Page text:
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The ghostly green glow at the very top of this image reveals the presence of 46P Wirtanen – a relatively small comet with an estimated diameter of 1.2 kilometers. Had the path of history taken a different course, we would have much more than estimates about this Jupiter-family comet.
Completing one full orbit of the Sun every 5.4 years, 46P/Wirtanen was the original target of ESA’s Rosetta spacecraft. With the original launch window missed, the now famous comet 67P/Churyumov-Gerasimenko instead became the first ever visited by a human spacecraft and probe.
Five years ago this week, on 20 January 2014, Rosetta’s internal alarm clock woke up the spacecraft following a 31-month deep-space hibernation. In one of the most exciting moments for Rosetta scientists and mission operators on Earth, the spacecraft called back home confirming everything was working fine and that it had survived the most distant part of its journey.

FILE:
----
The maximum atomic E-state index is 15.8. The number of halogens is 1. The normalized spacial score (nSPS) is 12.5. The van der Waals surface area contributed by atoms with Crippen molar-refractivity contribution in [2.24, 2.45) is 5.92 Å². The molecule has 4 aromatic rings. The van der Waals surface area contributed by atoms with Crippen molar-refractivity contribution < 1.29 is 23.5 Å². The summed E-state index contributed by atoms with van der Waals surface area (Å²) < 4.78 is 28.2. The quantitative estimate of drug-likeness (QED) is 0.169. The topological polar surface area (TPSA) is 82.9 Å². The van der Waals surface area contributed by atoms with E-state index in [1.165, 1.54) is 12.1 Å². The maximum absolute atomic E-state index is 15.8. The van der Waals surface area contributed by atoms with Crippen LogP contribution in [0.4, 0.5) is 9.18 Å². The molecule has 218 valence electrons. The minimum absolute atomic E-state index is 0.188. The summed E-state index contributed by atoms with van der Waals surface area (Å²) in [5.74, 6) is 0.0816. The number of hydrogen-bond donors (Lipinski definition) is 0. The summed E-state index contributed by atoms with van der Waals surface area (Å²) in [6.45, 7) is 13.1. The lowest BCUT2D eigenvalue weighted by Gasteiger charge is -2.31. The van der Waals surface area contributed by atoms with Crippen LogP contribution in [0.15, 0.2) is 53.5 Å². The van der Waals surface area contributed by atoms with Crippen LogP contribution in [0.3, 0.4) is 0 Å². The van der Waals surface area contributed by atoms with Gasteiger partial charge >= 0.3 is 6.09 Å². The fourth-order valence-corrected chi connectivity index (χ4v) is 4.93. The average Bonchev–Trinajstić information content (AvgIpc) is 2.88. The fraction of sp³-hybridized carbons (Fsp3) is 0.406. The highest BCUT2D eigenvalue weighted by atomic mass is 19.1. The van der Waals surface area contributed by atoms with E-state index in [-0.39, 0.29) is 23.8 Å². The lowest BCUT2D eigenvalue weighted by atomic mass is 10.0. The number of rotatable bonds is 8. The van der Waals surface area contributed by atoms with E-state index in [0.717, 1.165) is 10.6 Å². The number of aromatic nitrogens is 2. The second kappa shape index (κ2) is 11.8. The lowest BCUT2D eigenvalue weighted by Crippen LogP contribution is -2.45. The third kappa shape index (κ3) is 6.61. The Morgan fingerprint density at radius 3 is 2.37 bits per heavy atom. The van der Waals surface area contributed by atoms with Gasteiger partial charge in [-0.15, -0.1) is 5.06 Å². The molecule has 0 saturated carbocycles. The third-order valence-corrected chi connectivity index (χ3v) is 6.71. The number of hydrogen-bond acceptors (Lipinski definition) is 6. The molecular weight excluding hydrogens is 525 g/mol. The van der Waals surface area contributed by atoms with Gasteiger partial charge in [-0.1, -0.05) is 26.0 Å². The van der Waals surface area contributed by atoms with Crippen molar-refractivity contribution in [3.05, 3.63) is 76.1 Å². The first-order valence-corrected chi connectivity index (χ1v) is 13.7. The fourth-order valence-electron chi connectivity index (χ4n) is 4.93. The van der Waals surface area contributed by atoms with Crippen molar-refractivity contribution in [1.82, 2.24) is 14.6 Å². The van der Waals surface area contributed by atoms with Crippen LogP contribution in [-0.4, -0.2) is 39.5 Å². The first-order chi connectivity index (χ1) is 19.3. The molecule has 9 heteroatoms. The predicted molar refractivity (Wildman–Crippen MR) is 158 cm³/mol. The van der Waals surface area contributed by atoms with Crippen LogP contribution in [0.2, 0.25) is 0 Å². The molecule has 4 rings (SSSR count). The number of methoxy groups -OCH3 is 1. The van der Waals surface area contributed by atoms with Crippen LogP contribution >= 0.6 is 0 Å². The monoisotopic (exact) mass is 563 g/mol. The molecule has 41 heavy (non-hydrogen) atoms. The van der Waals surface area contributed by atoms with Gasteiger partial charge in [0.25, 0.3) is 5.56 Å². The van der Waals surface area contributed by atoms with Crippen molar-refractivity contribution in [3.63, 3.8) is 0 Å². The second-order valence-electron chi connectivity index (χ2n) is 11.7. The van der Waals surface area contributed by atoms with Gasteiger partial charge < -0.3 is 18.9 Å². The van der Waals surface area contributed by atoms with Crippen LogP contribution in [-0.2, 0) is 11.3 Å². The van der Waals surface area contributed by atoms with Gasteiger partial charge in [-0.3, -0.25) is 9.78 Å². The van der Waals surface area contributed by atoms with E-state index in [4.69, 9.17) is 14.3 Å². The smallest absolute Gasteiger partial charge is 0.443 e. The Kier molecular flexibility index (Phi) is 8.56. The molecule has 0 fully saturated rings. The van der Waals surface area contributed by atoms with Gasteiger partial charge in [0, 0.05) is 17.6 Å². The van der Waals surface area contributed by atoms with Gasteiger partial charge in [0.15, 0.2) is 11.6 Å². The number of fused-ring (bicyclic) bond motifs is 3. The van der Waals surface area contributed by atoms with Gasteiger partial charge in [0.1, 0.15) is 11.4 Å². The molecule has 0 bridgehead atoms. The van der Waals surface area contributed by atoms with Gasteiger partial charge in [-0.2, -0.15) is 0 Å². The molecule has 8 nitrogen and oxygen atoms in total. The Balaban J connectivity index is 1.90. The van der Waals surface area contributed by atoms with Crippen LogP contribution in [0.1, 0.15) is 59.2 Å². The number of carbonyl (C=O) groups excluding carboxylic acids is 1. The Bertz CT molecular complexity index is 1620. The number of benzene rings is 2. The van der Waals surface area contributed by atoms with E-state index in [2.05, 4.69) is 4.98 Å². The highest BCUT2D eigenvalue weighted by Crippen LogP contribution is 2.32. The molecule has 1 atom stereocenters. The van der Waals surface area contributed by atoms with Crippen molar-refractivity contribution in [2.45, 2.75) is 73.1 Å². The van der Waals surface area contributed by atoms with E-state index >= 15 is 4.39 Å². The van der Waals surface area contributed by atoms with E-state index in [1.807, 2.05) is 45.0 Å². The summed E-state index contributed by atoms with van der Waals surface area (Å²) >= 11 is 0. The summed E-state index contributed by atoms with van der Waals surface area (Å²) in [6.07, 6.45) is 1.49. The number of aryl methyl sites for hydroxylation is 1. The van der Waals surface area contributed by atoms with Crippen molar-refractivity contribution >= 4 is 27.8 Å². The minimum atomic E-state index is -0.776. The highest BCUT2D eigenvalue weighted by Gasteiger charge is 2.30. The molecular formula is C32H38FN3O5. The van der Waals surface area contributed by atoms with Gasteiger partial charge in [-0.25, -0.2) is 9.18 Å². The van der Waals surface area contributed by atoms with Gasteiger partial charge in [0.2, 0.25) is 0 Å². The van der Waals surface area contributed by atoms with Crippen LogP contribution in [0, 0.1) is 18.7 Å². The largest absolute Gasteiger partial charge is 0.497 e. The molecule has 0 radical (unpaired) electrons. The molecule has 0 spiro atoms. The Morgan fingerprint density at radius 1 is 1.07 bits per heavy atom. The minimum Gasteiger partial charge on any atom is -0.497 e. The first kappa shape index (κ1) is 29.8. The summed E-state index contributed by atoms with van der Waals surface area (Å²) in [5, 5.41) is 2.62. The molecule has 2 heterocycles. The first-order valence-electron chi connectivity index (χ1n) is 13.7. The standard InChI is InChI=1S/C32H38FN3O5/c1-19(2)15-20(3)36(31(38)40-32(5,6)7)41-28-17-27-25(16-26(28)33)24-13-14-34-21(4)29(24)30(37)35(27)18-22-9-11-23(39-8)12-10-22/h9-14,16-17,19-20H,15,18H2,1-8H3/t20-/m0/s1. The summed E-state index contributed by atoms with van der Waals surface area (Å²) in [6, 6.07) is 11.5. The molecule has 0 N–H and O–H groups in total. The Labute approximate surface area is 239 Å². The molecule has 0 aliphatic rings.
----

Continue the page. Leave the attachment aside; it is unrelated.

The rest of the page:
The recent visit of 46P Wirtanen reminds us of the remarkable achievement that was the Rosetta mission, the dynamic nature of space exploration and the flexibility of mission teams who seamlessly moved from one green and remote Solar System comet to another, rubber duck shaped body.
This stunning photo was taken by photographer Ollie Taylor over the famous ‘Durdle Door’ rock arch on the Dorset Jurassic Coast, on the evening of 9 December 2018. Check out more of Ollie’s images on his website, www.ollietaylorphotography.com.